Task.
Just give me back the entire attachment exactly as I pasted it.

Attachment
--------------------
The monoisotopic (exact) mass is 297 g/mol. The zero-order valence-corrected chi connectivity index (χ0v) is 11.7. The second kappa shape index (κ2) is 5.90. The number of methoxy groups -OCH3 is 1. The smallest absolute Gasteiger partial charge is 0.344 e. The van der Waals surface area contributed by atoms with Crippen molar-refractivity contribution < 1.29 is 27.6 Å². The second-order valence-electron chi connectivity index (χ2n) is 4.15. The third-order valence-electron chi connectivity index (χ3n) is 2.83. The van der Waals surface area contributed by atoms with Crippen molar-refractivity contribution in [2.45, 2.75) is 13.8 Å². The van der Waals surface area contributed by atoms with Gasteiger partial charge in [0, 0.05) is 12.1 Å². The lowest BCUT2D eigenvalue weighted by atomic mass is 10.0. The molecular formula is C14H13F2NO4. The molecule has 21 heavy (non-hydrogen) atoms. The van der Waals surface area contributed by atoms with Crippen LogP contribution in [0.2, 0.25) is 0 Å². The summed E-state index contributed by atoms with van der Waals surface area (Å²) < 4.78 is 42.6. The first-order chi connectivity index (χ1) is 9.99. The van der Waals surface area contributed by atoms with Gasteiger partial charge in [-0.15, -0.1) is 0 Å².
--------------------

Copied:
The monoisotopic (exact) mass is 297 g/mol. The zero-order valence-corrected chi connectivity index (χ0v) is 11.7. The second kappa shape index (κ2) is 5.90. The number of methoxy groups -OCH3 is 1. The smallest absolute Gasteiger partial charge is 0.344 e. The van der Waals surface area contributed by atoms with Crippen molar-refractivity contribution < 1.29 is 27.6 Å². The second-order valence-electron chi connectivity index (χ2n) is 4.15. The third-order valence-electron chi connectivity index (χ3n) is 2.83. The van der Waals surface area contributed by atoms with Crippen molar-refractivity contribution in [2.45, 2.75) is 13.8 Å². The van der Waals surface area contributed by atoms with Gasteiger partial charge in [0, 0.05) is 12.1 Å². The lowest BCUT2D eigenvalue weighted by atomic mass is 10.0. The molecular formula is C14H13F2NO4. The molecule has 21 heavy (non-hydrogen) atoms. The van der Waals surface area contributed by atoms with Crippen LogP contribution in [0.2, 0.25) is 0 Å². The summed E-state index contributed by atoms with van der Waals surface area (Å²) < 4.78 is 42.6. The first-order chi connectivity index (χ1) is 9.99. The van der Waals surface area contributed by atoms with Gasteiger partial charge in [-0.15, -0.1) is 0 Å².